Bridge dedication was cooperative effort
Tuesday, December 30, 2003
By Scott Meyer
I find myself speechless after the wonderful opening of the Bill Emerson Memorial Bridge. Those who know me may indicate that, although I won't make a long attempt at trying to express what I feel, being speechless is rather rare.
The opening was the culmination of decades of work that led to the realization of a dream. When you build a long-span bridge, the planning, design and construction all look toward a point where the span will come together. Finally, the day comes when the last piece of steel is secured in place with all that came before it. It isn't that the last piece is any more important than the others, but it is a milestone that celebrates the entire structure coming together. The recent celebration was very similar. It was the coming together for the bridge, the people of the region and the celebration of the bridge's namesake, U.S. Rep. Bill Emerson.
So much has been said about Bill Emerson and I won't try to add anything more, but I do have a true story that happened just a few moments before the dedication ceremony began. I was visiting with Lloyd Smith, chief of staff for both Bill and Jo Ann Emerson, about how delighted we were with the weather and how perhaps Bill had lobbied the powers of Heaven for the winter weather to hold off for this day.
Thinking that I was going to be cute, I whispered in Lloyd's ear, "The only thing that makes me nervous is what did Bill give up in this deal?"
Always a step ahead of me, Lloyd looked me in the eye and with that patented grin of his said, "You know that mansion you had in mind? Mine is still reserved, but I'm not sure about yours!"
The 40-member bistate Emerson Bridge steering committee chaired by John Mehner of the Cape Girardeau Chamber of Commerce had vision for this event about two years ago. They saw the celebration as more than a single-day event. I believe the buildup of associated events was key to ensuring opening day was all that it was. Scores of volunteers came together to prepare for the dedication.
Contests involving all aspects of Southeast Missouri life encouraged many different segments of the community to be involved and build enthusiasm for the project. Children and young adults were involved by writing about, drawing or building bridges. A pageant connecting the nostalgia of former bridge queens from 1928 with today's young women was also held. Those with flare for the artistic were encouraged to participate with photography and songwriting events. Rodger Dale Pritchett's winning song, "A Strong Handshake," became what many have called the signature of the ceremony and that whole opening day.
The floodwall mural of Bill Emerson featuring the old and new bridges was unveiled on the downtown riverfront. An appreciation dinner, hosted by the chamber, was held to honor the workers on the new bridge as well as those who have worked hard to keep the old bridge open and safe. The chamber also quickly completed a fund-raising campaign for the local share of the cost of the 140 aesthetic lights on the bridge. The steering committee got into the act of raising money for the opening ceremonies by selling chances for a piece of the old bridge, to push the button to demolish the old bridge and other prizes.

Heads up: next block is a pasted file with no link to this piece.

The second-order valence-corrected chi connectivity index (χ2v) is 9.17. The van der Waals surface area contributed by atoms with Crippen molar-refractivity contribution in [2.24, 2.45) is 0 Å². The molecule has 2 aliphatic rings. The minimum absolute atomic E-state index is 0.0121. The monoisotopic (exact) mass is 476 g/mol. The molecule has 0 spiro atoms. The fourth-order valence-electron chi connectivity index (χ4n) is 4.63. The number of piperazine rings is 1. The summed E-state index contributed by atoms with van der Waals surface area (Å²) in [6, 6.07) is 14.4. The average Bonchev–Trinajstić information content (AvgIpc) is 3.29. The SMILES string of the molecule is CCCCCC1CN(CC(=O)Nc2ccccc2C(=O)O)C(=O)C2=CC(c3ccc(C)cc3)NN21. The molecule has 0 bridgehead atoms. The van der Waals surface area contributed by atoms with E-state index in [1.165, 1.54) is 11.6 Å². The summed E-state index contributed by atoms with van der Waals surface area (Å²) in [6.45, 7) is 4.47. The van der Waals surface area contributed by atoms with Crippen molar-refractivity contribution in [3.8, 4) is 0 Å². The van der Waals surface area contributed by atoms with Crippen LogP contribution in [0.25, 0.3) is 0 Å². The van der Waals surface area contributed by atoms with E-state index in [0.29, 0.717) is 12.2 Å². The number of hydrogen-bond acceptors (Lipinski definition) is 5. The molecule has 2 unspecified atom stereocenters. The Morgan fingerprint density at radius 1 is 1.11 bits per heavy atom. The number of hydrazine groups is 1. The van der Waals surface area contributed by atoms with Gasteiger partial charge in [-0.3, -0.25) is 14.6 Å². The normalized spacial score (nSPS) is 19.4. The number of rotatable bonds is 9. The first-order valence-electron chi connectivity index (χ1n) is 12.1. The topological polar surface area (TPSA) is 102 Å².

On opening day, a remarkable commemorative book was offered for sale by the Southeast Missourian. The U.S. Postal Service provided a commemorative stamp cancellation. CS Printing offered its official Emerson inaugural items for sale. We also had 750 participants in the bike, run and walking events plus people with the antique cars, bands and Clydesdales to help with the inaugural drive of dignitaries across the bridge. Roughly 3,000 people from around the bistate area participated in the Boy Scouts and Girls Scouts bridging procession. The Marines presented the colors and silently reminded us that there were other things going on in the world that were a lot more important than our ceremony.
Special guests for the day were our 100 Diamond Club members who were at the opening of the old bridge 75 years ago. I personally enjoyed visiting with some of these folks about their experiences during the bridge opening in 1928.
There is so much more I could say about the opening, but somehow I think the fact that I was left speechless is getting harder for everyone to believe.
What I really want to leave everyone with is a sincere thank you. All these different aspects didn't just happen. They took many people over a two-year period to plan, organize, champion and then implement. Everyone who had a part, from those who just came out to be a part of a historical event to those who were on the numerous committees and coordinated events, excitedly joined together on the endeavor. This coming together is the key to the success of the whole enthusiasm building process over the last two years and ultimately the day of celebration.
Just as the people who put the last piece of steel in are not any more or less important than those who worked underneath the river where no one could see their work, each part was and remains a critical link. We honor each of you for making opening day one of our finest hours. I will never forget your support, your patience and your kind words. You each know what you did and how you got it done.
All I can think to say is as the songwriter Rodger Dale Pritchett said in "A Strong Handshake":
"Way to go."
Thank you, and happy holidays.
Scott Meyer is the Southeast District engineer for the Missouri Department of Transportation.